- Application advice,
- Special pricing on large orders,
- Quotation service,
- Related items,
- Warranty assistance,
- Return goods policy,
- Complete order fill,
- Merchandising assistance, and
- Joint sales call service.
Administrative certainty - Customers acknowledge the Market Center Distribution wholesaler is meeting this objective when they recognize the MCD wholesaler as "knowing what he's doing." The MCD wholesaler acknowledges the importance of the objective as the company strives to keep all customer dealings "hassle-free," accurate, pleasant and efficient. To accomplish this, wholesalers must:
- Conduct regular customer surveys,
- Have a Quality Improvement Program in place,
- Follow through on back orders,
- Provide timely price information,
- Appropriately enforce its credit policy,
- Use an outside/inside integrated sales team, and
- Have a user-friendly communications system.
Technological progress - Far broader than "product knowledge" or "new models," progress here connotes the Market Center Distribution wholesaler's efforts to keep customers in a "state-of-the-art" mode - not only in what they buy from the MCD wholesaler, but in best uses of those products and/or alternative products. MCD wholesalers will:
- Track new product introductions,
- Adapt design innovations to local needs,
- Conduct ongoing customer training sessions,
- Provide information on new applications,
- Keep customers informed on current regulations, and
- Keep the sales team skilled in substitute product offerings.
This list of potential competencies is by no means complete, even under the listed objectives. Different companies may highlight different aspects and many may define additional fundamental objectives.
Uncover strengthsIdentifying competencies requires a process of self-evaluation. Companies must systematically look at themselves, their customers' needs, and their competition's strengths and weaknesses to find where they are excellent.
Some 15 years ago this process was addressed by Healey and the late James Wilder, then executive vice president of NHRAW. They worked with consultant Stephen C. Zaremba to develop a self-evaluation procedure to improve wholesaler customer service. Healey recently discussed this process in light of our developing concept of Market Center Distribution. As one of the precepts of MCD is understanding what each customer wants, the exercise is intended to uncover company strengths and then use the information to:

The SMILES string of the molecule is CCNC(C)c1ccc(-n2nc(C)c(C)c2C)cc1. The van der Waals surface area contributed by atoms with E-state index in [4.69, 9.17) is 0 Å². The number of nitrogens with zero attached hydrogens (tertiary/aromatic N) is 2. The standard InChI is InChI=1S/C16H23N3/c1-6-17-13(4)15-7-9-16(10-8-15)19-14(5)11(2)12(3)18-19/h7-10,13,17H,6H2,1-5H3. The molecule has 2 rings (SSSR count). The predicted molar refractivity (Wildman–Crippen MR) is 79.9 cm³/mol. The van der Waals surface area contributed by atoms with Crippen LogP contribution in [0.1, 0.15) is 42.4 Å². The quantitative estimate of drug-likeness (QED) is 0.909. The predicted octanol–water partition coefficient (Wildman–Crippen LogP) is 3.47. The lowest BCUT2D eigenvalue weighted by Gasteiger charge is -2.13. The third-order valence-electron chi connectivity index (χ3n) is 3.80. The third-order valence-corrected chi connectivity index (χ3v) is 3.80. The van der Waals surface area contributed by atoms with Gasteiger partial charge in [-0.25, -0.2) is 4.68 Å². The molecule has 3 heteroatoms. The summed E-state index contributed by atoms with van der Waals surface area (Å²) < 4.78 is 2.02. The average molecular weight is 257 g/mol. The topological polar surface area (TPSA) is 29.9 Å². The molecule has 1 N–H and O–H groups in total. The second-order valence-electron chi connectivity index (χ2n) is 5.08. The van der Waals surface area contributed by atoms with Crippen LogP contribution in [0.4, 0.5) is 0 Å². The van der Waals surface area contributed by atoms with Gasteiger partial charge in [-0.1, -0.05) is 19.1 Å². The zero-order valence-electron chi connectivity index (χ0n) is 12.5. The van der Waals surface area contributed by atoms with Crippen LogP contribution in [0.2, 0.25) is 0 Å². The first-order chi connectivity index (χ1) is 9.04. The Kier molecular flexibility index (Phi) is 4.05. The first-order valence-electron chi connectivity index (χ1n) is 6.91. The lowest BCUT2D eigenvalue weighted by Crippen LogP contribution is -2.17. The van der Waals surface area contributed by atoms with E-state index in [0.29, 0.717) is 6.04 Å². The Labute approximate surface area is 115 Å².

- Distinguish ourselves from the competition,
- Inform key customers why they should buy from us and segment our customers more effectively,
- React more effectively to changes in the market,
- Improve supplier relations, and
- Uncover important training needs.
If we are satisfying 95% of our customers we are losing a lot of business. Poor service sends more customers away than price or quality.
A conventional view of wholesaling - and of wholesaling companies - focuses on "services" through which the wholesaler seeks to "add value" to the products being distributed. These are basics such as access to inventory, granting of credit, some form of delivery, accurate billing and product knowledge assistance. Delivery of these various services actually occurs through completion of a series of tasks within our organizations. This means that success in "adding value" depends totally upon the degree to which our people excel in performing tasks jointly and individually. Our customers today take it for granted, as a condition of our doing business, that we will perform these functions well. Doing them well will not in and of itself cause customers to come to us. They will merely cease to buy from us if we fail to deliver and go to competitors who will provide all the "givens."